Australian Federal Budget Report for 2012/13 – Changes relating to Australian Expats

The 2012/13 Budget was framed against an intriguing background; a Government in trouble and a two speed economy, both desperately seeking traction. In the past two budgets, the Labor government made a commitment to return to surplus in 2012/13 so it is no surprise at all that the Budget projects a wafer thin surplus of $1.5 billion.

There have been some changes that will affect Australian expats who are considered non-residents for tax purposes.2012-2013 Australian Budget A summary of these changes are as follows:

  • Removal of Capital Gains Tax discount for non residents – the 50% capital gains tax (CGT) discount will no longer be available for non-residents on capitals gains accrued on taxable Australian property such as real estate and mining assets after 7:30pm on the 8th of May 2012. The CGT discount will remain available for capital gains accrued prior to this time where non-residents choose to obtain market valuations of assets as at the 8th of May 2012.
  • Changes to the tax rates for non-residents – the personal income tax rates and thresholds that apply to non-residents’ Australian income will be adjusted. From the 1st of July 2012, the first two marginal tax rate thresholds will be merged into a single threshold. The marginal rate for this threshold will align with the second marginal tax rate for residents (32.5%) and will apply to all taxable income below $80,000. A non-resident with an Australian taxable income of $80,000 is currently subject to tax of $23,630. This will increase to $26,000 ($80,000 x 32.5%) from the 1st of July 2012. From the 1st of July 2015, the same marginal rate will rise from 32.5% to 33% (again aligning it with the second marginal rate for residents at that time).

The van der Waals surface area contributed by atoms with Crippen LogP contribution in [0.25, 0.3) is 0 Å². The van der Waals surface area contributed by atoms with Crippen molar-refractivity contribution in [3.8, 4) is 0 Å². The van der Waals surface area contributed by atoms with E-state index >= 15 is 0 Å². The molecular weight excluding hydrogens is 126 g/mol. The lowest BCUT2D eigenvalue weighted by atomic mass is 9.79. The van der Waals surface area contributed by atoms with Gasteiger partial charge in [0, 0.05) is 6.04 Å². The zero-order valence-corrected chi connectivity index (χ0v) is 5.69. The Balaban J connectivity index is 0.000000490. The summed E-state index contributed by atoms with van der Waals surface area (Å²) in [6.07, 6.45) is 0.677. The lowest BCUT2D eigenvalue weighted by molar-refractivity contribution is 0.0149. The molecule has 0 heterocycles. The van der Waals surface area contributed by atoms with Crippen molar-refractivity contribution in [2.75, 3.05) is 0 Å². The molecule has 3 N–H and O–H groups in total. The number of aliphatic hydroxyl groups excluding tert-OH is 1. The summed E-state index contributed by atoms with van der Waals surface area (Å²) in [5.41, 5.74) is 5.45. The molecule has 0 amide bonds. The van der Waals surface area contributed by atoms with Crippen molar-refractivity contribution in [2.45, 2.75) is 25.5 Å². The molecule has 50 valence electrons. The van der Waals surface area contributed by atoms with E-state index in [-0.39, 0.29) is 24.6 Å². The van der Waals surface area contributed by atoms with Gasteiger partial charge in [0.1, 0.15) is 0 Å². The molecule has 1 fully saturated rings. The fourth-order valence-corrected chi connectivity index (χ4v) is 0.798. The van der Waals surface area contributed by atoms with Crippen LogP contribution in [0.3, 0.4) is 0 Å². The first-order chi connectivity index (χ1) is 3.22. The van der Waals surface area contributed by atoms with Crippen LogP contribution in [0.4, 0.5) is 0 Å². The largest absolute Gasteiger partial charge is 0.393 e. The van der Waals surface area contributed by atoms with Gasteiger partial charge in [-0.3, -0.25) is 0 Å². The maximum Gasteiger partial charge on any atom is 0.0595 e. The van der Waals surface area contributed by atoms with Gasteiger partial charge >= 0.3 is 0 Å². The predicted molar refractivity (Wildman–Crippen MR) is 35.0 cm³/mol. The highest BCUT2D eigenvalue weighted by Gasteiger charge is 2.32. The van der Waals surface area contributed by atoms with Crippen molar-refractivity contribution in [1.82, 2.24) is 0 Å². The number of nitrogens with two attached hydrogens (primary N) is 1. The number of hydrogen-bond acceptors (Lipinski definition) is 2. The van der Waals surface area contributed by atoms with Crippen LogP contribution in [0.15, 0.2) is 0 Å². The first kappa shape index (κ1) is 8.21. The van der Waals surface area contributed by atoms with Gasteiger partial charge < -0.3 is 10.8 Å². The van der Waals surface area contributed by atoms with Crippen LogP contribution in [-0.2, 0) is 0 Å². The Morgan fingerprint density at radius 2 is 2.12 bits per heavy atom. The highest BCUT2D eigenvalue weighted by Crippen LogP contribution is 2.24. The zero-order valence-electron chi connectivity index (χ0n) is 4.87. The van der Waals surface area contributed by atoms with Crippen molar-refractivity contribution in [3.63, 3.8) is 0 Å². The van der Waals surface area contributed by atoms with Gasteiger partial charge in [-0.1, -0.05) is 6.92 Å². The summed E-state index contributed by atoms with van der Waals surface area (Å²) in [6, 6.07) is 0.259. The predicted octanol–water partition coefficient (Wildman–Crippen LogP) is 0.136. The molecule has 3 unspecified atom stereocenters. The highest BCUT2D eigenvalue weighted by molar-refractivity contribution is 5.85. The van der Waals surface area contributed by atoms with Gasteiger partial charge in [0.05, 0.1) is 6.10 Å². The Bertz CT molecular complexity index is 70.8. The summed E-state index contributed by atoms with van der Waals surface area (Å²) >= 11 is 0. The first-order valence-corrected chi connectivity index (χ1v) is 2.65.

• Managed Investment Trust withholding tax rate increase – managed investment trusts that make fund payments to an address outside Australia are required to pay withholding tax to the Tax Office. The rate of withholding tax is 30%, but this rate is reduced if the country has an exchange of information agreement with Australia, in which case the rate is currently reduced to 7.5%. This reduced rate will increase to 15% from the 1st of July 2012.

With the proposed changes it is recommended that you seek financial and/or tax advice to determine how any of the above changes may affect your personal circumstances.